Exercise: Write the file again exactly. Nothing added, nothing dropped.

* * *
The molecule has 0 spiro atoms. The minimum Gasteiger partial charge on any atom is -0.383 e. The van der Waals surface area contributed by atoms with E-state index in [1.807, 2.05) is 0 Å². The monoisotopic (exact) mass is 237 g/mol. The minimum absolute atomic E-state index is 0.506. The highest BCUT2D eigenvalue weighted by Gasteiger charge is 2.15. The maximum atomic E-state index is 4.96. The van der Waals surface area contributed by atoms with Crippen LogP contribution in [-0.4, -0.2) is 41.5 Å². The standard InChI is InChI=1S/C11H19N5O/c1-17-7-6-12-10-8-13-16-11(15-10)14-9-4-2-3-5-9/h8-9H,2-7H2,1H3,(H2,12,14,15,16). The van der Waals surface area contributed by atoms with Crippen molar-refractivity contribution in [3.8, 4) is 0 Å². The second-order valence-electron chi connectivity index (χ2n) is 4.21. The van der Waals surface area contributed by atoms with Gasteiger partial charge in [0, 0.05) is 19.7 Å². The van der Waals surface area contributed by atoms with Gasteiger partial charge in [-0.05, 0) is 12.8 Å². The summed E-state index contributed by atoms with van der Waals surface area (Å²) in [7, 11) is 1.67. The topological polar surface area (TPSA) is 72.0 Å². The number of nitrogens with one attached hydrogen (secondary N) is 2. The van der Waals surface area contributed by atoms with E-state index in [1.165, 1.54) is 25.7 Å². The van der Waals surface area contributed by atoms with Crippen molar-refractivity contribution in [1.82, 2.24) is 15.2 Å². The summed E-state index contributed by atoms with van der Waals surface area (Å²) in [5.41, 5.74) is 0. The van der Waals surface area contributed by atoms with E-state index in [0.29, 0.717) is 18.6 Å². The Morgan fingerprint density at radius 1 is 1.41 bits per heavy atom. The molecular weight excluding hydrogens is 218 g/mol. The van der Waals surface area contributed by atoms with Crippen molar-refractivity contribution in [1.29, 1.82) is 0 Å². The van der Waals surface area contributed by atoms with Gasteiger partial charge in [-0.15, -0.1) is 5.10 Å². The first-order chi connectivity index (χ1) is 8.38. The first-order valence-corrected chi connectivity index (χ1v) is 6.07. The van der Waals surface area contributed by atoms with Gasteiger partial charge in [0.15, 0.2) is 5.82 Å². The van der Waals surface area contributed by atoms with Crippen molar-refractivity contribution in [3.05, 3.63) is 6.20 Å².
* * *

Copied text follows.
The molecule has 0 spiro atoms. The minimum Gasteiger partial charge on any atom is -0.383 e. The van der Waals surface area contributed by atoms with E-state index in [1.807, 2.05) is 0 Å². The monoisotopic (exact) mass is 237 g/mol. The minimum absolute atomic E-state index is 0.506. The highest BCUT2D eigenvalue weighted by Gasteiger charge is 2.15. The maximum atomic E-state index is 4.96. The van der Waals surface area contributed by atoms with Crippen LogP contribution in [-0.4, -0.2) is 41.5 Å². The standard InChI is InChI=1S/C11H19N5O/c1-17-7-6-12-10-8-13-16-11(15-10)14-9-4-2-3-5-9/h8-9H,2-7H2,1H3,(H2,12,14,15,16). The van der Waals surface area contributed by atoms with Crippen molar-refractivity contribution in [3.8, 4) is 0 Å². The second-order valence-electron chi connectivity index (χ2n) is 4.21. The van der Waals surface area contributed by atoms with Gasteiger partial charge in [0, 0.05) is 19.7 Å². The van der Waals surface area contributed by atoms with Gasteiger partial charge in [-0.05, 0) is 12.8 Å². The summed E-state index contributed by atoms with van der Waals surface area (Å²) in [7, 11) is 1.67. The topological polar surface area (TPSA) is 72.0 Å². The number of nitrogens with one attached hydrogen (secondary N) is 2. The van der Waals surface area contributed by atoms with E-state index in [1.165, 1.54) is 25.7 Å². The van der Waals surface area contributed by atoms with Crippen molar-refractivity contribution in [1.82, 2.24) is 15.2 Å². The summed E-state index contributed by atoms with van der Waals surface area (Å²) in [5.41, 5.74) is 0. The van der Waals surface area contributed by atoms with E-state index in [0.29, 0.717) is 18.6 Å². The Morgan fingerprint density at radius 1 is 1.41 bits per heavy atom. The molecular weight excluding hydrogens is 218 g/mol. The van der Waals surface area contributed by atoms with Crippen molar-refractivity contribution in [1.29, 1.82) is 0 Å². The van der Waals surface area contributed by atoms with Gasteiger partial charge in [-0.15, -0.1) is 5.10 Å². The first-order chi connectivity index (χ1) is 8.38. The first-order valence-corrected chi connectivity index (χ1v) is 6.07. The van der Waals surface area contributed by atoms with Gasteiger partial charge in [0.15, 0.2) is 5.82 Å². The van der Waals surface area contributed by atoms with Crippen molar-refractivity contribution in [3.05, 3.63) is 6.20 Å².